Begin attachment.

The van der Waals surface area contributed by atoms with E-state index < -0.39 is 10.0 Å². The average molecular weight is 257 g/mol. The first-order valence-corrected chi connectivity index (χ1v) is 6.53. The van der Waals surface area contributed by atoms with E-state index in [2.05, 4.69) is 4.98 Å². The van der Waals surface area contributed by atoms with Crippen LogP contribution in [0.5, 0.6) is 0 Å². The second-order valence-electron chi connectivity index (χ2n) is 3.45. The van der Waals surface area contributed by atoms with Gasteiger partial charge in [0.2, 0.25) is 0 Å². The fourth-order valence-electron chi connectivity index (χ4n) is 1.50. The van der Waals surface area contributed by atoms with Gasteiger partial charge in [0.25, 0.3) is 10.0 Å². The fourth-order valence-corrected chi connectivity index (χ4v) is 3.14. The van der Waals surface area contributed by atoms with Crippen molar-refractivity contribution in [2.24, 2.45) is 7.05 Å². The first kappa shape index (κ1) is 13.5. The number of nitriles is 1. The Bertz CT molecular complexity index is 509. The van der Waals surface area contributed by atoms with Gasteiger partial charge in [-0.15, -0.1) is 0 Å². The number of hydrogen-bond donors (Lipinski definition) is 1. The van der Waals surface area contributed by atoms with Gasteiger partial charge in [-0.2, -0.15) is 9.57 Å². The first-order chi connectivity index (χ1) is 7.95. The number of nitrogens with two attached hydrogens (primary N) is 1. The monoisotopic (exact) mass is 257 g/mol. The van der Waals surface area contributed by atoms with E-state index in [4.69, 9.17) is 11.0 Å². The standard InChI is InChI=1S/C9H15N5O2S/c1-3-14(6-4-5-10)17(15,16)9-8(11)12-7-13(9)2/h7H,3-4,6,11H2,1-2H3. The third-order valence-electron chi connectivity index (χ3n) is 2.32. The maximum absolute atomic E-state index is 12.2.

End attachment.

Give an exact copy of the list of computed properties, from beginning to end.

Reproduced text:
The van der Waals surface area contributed by atoms with E-state index < -0.39 is 10.0 Å². The average molecular weight is 257 g/mol. The first-order valence-corrected chi connectivity index (χ1v) is 6.53. The van der Waals surface area contributed by atoms with E-state index in [2.05, 4.69) is 4.98 Å². The van der Waals surface area contributed by atoms with Crippen LogP contribution in [0.5, 0.6) is 0 Å². The second-order valence-electron chi connectivity index (χ2n) is 3.45. The van der Waals surface area contributed by atoms with Gasteiger partial charge in [0.2, 0.25) is 0 Å². The fourth-order valence-electron chi connectivity index (χ4n) is 1.50. The van der Waals surface area contributed by atoms with Gasteiger partial charge in [0.25, 0.3) is 10.0 Å². The fourth-order valence-corrected chi connectivity index (χ4v) is 3.14. The van der Waals surface area contributed by atoms with Crippen molar-refractivity contribution in [2.24, 2.45) is 7.05 Å². The first kappa shape index (κ1) is 13.5. The number of nitriles is 1. The Bertz CT molecular complexity index is 509. The van der Waals surface area contributed by atoms with Gasteiger partial charge in [-0.15, -0.1) is 0 Å². The number of hydrogen-bond donors (Lipinski definition) is 1. The van der Waals surface area contributed by atoms with Gasteiger partial charge in [-0.2, -0.15) is 9.57 Å². The first-order chi connectivity index (χ1) is 7.95. The number of nitrogens with two attached hydrogens (primary N) is 1. The monoisotopic (exact) mass is 257 g/mol. The van der Waals surface area contributed by atoms with E-state index in [4.69, 9.17) is 11.0 Å². The standard InChI is InChI=1S/C9H15N5O2S/c1-3-14(6-4-5-10)17(15,16)9-8(11)12-7-13(9)2/h7H,3-4,6,11H2,1-2H3. The third-order valence-electron chi connectivity index (χ3n) is 2.32. The maximum absolute atomic E-state index is 12.2.